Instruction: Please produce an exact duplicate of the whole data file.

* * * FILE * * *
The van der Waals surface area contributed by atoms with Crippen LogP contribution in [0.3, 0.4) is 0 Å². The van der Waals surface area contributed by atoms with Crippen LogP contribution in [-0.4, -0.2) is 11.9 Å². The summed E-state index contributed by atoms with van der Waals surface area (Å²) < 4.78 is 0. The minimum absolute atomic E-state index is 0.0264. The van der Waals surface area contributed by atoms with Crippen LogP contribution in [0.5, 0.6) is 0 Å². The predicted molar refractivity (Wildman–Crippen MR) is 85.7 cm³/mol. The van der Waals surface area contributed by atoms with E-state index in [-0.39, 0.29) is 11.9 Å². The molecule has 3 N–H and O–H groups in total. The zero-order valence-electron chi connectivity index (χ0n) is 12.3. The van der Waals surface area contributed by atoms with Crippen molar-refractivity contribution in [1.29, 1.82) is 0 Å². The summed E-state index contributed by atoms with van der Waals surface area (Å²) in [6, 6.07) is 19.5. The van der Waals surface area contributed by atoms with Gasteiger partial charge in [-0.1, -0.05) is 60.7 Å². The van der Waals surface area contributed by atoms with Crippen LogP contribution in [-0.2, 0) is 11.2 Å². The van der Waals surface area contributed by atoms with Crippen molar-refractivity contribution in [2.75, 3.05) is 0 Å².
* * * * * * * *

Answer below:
The van der Waals surface area contributed by atoms with Crippen LogP contribution in [0.3, 0.4) is 0 Å². The van der Waals surface area contributed by atoms with Crippen LogP contribution in [-0.4, -0.2) is 11.9 Å². The summed E-state index contributed by atoms with van der Waals surface area (Å²) < 4.78 is 0. The minimum absolute atomic E-state index is 0.0264. The van der Waals surface area contributed by atoms with Crippen LogP contribution in [0.5, 0.6) is 0 Å². The predicted molar refractivity (Wildman–Crippen MR) is 85.7 cm³/mol. The van der Waals surface area contributed by atoms with E-state index in [-0.39, 0.29) is 11.9 Å². The molecule has 3 N–H and O–H groups in total. The zero-order valence-electron chi connectivity index (χ0n) is 12.3. The van der Waals surface area contributed by atoms with Crippen molar-refractivity contribution in [1.29, 1.82) is 0 Å². The summed E-state index contributed by atoms with van der Waals surface area (Å²) in [6, 6.07) is 19.5. The van der Waals surface area contributed by atoms with Gasteiger partial charge in [-0.1, -0.05) is 60.7 Å². The van der Waals surface area contributed by atoms with Crippen LogP contribution in [-0.2, 0) is 11.2 Å². The van der Waals surface area contributed by atoms with Crippen molar-refractivity contribution in [2.75, 3.05) is 0 Å².